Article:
Geelong Grammar School – Evidence was heard from 13 former students who reported sexual abuse between 1956 and 1989. The report comments upon the different acts or omissions of the school at the times of reporting of abuse. It also concludes that before 1994, Geelong Grammar had no formal systems, policies and procedures in place dealing specifically with child sexual abuse, or to prevent child abuse. Although policies are now in place, there is no system to either monitor the success of the policies or capture how often teachers are reporting allegations, in accordance with the policies and procedures.

 

Brisbane Grammar School and St Paul’s School – The report considers specific incidents of abuse and the response, or lack of response to disclosure. Amongst other findings are that the head teacher did not achieve his most fundamental obligation, which was to ensure that students under his care were kept safe.

RG Dance and the Australian Institute of Music – We have already commented on this report in our earlier blog.

Submissions in a number of investigations have also now been made publically available.

 

Comboni Missionaries and Clerical “Alternative Information” in a World Replete with Injustice. By Brian Mark Hennessy

Comboni Missionaries and Clerical “Alternative Information” in a World Replete with Injustice.

By Brian Mark Hennessy

It is essential that the Mirfield Seminary Victims of child sexual abuse hold on to what they have – which is their knowledge of the “Truth” of the punitive, degrading and cruel sexual abuse that was perpetrated upon them by members of the Comboni Missionary Order of Verona, Italy, when they were child seminarians in their care. Their “Truth” opens the doors of their right to “Justice”.  They must never waver and nor be afraid to tell it. “Justice” and “Truth” are bedfellows and are dependent on each other. You cannot have one without the other.

They must also hold on to those dear to them who are the only reliable sources of their strength and stability. There is nothing else and no one else out there that can provide their turbulent lives with a secure anchor. They must do that because in this harsh world there are few constant friends. Even those to whom you once entrusted your youth and your future hopes may betray you – as the Apostle Peter betrayed Christ in his most dire moment.

In like vein, the trust that Mirfield Victims of child sexual abuse once had in the Priests and the Hierarchy of the Comboni Missionary Order of Verona, Italy, has been traitorously dashed also. The latter have refused to engage with the Victims in any meaningful way. To put it simply, they just do not care to quell the tempestuous storms and havoc that sexual abuse has created in the minds of those whom they betrayed.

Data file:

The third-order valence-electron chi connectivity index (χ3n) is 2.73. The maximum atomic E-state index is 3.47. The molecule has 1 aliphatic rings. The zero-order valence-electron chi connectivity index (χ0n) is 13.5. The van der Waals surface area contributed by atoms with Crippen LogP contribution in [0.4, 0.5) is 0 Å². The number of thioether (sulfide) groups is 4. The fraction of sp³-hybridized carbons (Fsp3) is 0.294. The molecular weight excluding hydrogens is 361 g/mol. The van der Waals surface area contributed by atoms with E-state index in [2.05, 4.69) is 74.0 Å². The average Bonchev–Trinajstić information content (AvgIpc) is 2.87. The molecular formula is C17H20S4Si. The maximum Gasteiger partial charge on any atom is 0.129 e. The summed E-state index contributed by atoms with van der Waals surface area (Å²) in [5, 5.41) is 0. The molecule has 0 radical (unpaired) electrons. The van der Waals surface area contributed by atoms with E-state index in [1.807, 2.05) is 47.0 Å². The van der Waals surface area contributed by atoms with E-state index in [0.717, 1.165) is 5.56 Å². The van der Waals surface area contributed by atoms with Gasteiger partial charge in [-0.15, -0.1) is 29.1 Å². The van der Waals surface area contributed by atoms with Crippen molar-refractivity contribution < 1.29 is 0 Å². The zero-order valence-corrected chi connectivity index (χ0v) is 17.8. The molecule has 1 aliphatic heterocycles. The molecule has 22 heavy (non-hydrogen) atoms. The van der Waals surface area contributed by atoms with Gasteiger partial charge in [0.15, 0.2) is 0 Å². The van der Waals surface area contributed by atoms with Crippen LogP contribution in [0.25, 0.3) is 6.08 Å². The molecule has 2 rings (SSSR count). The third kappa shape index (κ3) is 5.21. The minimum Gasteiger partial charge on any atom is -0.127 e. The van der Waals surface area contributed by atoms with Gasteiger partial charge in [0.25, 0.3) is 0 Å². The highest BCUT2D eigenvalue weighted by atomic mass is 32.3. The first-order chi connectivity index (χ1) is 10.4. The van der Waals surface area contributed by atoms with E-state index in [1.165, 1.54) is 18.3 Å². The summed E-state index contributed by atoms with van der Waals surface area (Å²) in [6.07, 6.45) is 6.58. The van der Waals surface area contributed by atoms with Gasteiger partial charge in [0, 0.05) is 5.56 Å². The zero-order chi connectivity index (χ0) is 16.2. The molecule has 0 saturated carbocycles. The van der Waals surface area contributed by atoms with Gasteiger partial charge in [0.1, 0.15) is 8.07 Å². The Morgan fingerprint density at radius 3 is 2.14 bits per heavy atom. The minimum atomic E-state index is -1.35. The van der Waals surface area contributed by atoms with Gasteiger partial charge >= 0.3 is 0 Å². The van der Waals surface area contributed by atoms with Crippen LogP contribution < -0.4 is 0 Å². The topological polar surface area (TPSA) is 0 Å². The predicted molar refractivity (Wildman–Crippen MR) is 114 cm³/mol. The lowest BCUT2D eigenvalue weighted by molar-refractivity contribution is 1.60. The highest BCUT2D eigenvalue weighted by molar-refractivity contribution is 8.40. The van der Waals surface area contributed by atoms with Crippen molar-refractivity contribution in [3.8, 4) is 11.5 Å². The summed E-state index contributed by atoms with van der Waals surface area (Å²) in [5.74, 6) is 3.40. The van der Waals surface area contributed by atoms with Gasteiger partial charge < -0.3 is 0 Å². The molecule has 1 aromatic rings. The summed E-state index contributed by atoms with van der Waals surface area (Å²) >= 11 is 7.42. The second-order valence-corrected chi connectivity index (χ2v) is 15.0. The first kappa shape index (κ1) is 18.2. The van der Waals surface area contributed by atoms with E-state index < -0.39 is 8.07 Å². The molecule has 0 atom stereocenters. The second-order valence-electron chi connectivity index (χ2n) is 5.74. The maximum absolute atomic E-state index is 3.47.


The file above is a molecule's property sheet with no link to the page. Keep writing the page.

The Combonis at Saint Peter Claver’s Seminary in Mirfield in the 1960’s and 70’s ignored the abuse when it was happening – and so why would they have heed of it now. “It all happened such a long time ago” they have often and vaguely repeated in recent years, “that simply nobody can establish the truth now”.

That is far from the true “truth”, however, for the abuse was largely reported at the time that it took place – and there are Comboni Priests alive today who have given witness to the truth of the abuse.  The sad fact is that if a concerted hierarchy states a lie often enough and with consistency – then that lie replaces the truth in the ears of both unwitting listeners and, eventually, the tellers also. So it is that in the course of time the Combonis have come to believe their own lies.

The worst of the effects of the Combonis’ “new truth”, that emanates from their distortions and denials of the “old truth”, is that these shameful, so-called clerics have destroyed their Victims’ lives. They have achieved this by their silence which is broken only by the disarming “alternative information” of the new “political speak” that they haplessly invented long before did Donald Trump. Such deliberate compulsive “dishonesty” is about as malevolent and cruel a reaction to the Victims’ injuries that could be inflicted.